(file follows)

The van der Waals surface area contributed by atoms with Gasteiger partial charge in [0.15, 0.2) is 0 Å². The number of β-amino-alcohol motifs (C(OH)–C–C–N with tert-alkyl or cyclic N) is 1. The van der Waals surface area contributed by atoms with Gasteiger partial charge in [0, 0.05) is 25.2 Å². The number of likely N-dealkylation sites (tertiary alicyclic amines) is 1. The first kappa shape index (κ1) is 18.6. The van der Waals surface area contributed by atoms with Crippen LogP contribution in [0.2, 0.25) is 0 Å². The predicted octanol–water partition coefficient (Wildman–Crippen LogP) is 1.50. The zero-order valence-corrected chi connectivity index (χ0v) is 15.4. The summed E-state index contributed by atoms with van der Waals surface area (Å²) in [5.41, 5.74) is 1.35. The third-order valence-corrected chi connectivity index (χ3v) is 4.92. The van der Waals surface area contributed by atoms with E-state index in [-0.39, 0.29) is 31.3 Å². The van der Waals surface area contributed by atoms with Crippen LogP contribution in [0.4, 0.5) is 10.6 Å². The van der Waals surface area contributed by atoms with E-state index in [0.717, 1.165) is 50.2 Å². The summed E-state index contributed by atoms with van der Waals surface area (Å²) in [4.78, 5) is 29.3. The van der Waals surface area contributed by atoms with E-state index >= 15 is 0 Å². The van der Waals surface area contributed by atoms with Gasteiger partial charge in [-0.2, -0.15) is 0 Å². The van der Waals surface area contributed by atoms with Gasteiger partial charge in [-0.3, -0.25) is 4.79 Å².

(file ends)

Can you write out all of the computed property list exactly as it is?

The van der Waals surface area contributed by atoms with Gasteiger partial charge in [0.15, 0.2) is 0 Å². The number of β-amino-alcohol motifs (C(OH)–C–C–N with tert-alkyl or cyclic N) is 1. The van der Waals surface area contributed by atoms with Gasteiger partial charge in [0, 0.05) is 25.2 Å². The number of likely N-dealkylation sites (tertiary alicyclic amines) is 1. The first kappa shape index (κ1) is 18.6. The van der Waals surface area contributed by atoms with Crippen LogP contribution in [0.2, 0.25) is 0 Å². The predicted octanol–water partition coefficient (Wildman–Crippen LogP) is 1.50. The zero-order valence-corrected chi connectivity index (χ0v) is 15.4. The summed E-state index contributed by atoms with van der Waals surface area (Å²) in [5.41, 5.74) is 1.35. The third-order valence-corrected chi connectivity index (χ3v) is 4.92. The van der Waals surface area contributed by atoms with E-state index in [-0.39, 0.29) is 31.3 Å². The van der Waals surface area contributed by atoms with Crippen LogP contribution in [0.4, 0.5) is 10.6 Å². The van der Waals surface area contributed by atoms with E-state index in [0.717, 1.165) is 50.2 Å². The summed E-state index contributed by atoms with van der Waals surface area (Å²) in [4.78, 5) is 29.3. The van der Waals surface area contributed by atoms with E-state index >= 15 is 0 Å². The van der Waals surface area contributed by atoms with Gasteiger partial charge in [-0.2, -0.15) is 0 Å². The van der Waals surface area contributed by atoms with Gasteiger partial charge in [-0.3, -0.25) is 4.79 Å².